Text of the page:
Trialing 3D Printed Bespoke Orthotics to Refugees with Humanity and Inclusion
The civil war in South Sudan has caused over 3.5 million people to flee the country and seek refuge in neighbouring countries. Many people who escape from South Sudan end up in the refugee camps in the northern region of Uganda. Due to personal circumstances and the violent nature of the war, severe musculoskeletal injuries, traumas and amputations are unfortunately common among many refugees. People with physical disabilities, often face additional difficulties in their lives within a refugee camp due to access problems, social exclusion and isolation.
Providing much-needed rehabilitation and orthotics services to people with disabilities who live in refugee camps it’s extremely challenging due to lack of resources, the absence of orthopaedics workshops and unavailability of trained personnel. Humanity & Inclusion is an NGO with over three decades of experience providing assistance to people with disabilities in refugee camps, disaster relief and conflict situations. Over the last three years, they have been investigating the potential of using a combination of 3D scanning and 3D printing to provide customised prosthetics and orthotics devices in areas of West Africa which are hard to reach due to geographical conditions or conflict situations and the results have been very successful so far(see more about the project here).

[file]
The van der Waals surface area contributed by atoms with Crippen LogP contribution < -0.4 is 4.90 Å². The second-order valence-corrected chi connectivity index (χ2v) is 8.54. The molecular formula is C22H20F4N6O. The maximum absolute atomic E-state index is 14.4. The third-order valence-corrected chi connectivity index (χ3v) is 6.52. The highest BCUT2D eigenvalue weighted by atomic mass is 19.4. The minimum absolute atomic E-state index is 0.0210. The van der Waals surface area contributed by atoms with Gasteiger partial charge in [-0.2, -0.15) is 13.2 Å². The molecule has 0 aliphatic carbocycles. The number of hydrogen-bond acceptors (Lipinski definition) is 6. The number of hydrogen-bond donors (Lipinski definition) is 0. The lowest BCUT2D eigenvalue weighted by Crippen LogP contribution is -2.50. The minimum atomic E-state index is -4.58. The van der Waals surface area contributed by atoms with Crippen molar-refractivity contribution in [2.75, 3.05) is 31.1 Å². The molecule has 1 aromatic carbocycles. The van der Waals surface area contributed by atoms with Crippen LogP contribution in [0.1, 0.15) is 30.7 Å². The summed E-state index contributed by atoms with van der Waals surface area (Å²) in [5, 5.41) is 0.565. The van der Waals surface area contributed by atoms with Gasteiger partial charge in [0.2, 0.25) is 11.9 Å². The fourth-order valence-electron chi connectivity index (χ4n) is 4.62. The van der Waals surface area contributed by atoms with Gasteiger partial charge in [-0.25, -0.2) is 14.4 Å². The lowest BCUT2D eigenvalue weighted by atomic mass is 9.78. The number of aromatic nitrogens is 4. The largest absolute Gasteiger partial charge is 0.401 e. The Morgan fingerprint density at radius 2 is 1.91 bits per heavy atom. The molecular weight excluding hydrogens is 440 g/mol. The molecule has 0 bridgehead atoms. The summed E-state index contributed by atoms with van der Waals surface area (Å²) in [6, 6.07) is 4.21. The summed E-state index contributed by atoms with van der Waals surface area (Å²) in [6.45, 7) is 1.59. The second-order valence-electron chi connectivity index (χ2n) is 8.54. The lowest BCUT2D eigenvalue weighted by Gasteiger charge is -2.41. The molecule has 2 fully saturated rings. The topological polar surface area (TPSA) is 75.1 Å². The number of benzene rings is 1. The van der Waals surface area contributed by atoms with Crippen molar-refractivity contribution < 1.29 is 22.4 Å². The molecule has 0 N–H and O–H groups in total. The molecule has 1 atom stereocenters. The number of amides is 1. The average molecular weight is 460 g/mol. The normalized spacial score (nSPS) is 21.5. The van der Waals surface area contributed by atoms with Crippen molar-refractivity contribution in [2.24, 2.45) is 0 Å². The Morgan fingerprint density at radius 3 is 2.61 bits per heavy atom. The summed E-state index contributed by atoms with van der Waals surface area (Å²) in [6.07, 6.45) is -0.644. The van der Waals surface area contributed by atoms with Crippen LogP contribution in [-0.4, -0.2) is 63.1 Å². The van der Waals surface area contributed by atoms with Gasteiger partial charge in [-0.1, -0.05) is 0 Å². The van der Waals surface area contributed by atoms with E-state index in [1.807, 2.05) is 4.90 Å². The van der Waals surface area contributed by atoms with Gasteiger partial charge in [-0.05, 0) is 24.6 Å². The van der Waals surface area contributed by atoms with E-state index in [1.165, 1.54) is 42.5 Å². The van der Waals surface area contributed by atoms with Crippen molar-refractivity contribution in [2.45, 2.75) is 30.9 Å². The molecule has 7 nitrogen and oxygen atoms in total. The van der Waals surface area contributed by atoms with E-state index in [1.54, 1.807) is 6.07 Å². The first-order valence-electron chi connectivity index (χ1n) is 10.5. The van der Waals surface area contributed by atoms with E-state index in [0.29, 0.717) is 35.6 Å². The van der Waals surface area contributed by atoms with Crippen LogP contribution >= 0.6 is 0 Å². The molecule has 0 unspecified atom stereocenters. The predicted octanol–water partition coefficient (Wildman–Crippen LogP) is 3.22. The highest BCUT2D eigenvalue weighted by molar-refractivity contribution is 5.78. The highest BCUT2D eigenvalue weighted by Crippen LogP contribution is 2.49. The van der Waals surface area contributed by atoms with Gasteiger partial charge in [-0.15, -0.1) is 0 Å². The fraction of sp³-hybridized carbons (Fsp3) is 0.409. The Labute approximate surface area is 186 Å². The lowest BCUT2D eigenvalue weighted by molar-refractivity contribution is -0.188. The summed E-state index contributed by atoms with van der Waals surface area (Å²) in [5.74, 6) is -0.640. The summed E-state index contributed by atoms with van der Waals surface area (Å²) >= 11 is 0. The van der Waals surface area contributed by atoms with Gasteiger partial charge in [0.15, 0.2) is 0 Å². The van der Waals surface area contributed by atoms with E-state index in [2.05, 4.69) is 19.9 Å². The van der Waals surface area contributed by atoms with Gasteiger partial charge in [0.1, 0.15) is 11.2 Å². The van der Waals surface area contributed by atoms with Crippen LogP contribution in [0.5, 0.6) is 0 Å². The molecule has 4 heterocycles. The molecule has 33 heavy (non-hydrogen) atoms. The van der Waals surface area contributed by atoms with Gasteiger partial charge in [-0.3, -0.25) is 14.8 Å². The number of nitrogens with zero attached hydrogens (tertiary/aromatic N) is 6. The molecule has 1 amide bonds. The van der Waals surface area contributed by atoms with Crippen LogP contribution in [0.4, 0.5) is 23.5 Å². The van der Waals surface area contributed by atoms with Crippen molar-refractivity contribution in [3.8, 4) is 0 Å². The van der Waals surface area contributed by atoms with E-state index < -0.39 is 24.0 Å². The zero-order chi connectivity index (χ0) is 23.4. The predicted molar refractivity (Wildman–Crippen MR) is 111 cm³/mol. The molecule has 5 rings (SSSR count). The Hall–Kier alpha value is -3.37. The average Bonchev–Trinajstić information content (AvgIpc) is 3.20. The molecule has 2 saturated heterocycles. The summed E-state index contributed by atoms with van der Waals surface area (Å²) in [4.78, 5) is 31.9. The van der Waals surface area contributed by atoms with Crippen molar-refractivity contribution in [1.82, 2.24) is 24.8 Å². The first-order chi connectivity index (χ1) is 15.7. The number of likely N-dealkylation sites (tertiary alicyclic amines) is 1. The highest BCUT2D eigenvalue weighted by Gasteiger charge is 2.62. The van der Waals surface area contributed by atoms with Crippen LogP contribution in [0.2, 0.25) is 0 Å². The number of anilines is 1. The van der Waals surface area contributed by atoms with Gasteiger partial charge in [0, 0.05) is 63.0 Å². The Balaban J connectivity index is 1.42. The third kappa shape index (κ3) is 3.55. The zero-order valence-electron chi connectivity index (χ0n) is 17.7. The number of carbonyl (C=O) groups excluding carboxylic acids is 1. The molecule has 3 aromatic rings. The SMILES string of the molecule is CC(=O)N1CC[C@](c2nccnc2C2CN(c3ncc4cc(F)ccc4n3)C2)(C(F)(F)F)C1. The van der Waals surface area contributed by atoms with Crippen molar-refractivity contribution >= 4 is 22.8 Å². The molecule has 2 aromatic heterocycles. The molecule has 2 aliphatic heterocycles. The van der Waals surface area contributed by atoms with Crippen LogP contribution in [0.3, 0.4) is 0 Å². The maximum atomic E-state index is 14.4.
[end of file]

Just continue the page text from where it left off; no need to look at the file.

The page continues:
As part of the AT2030 programme, Humanity & Inclusion is starting a new project in April 2019 to test the feasibility of extending this new digital manufacturing approach to provide bespoke orthotics devices across three refugee settlements which are located in North West Uganda. GDI Hub has partnered with Humanity & Inclusion to support them with the research components of the project, to ensure that robust evidence is collected and analysed across all sites. The long term goal of this project is to create digital manufacturing hubs across the region that can support better provision of bespoke prosthetic and orthotic devices to people who live in refugee camps in the East African region.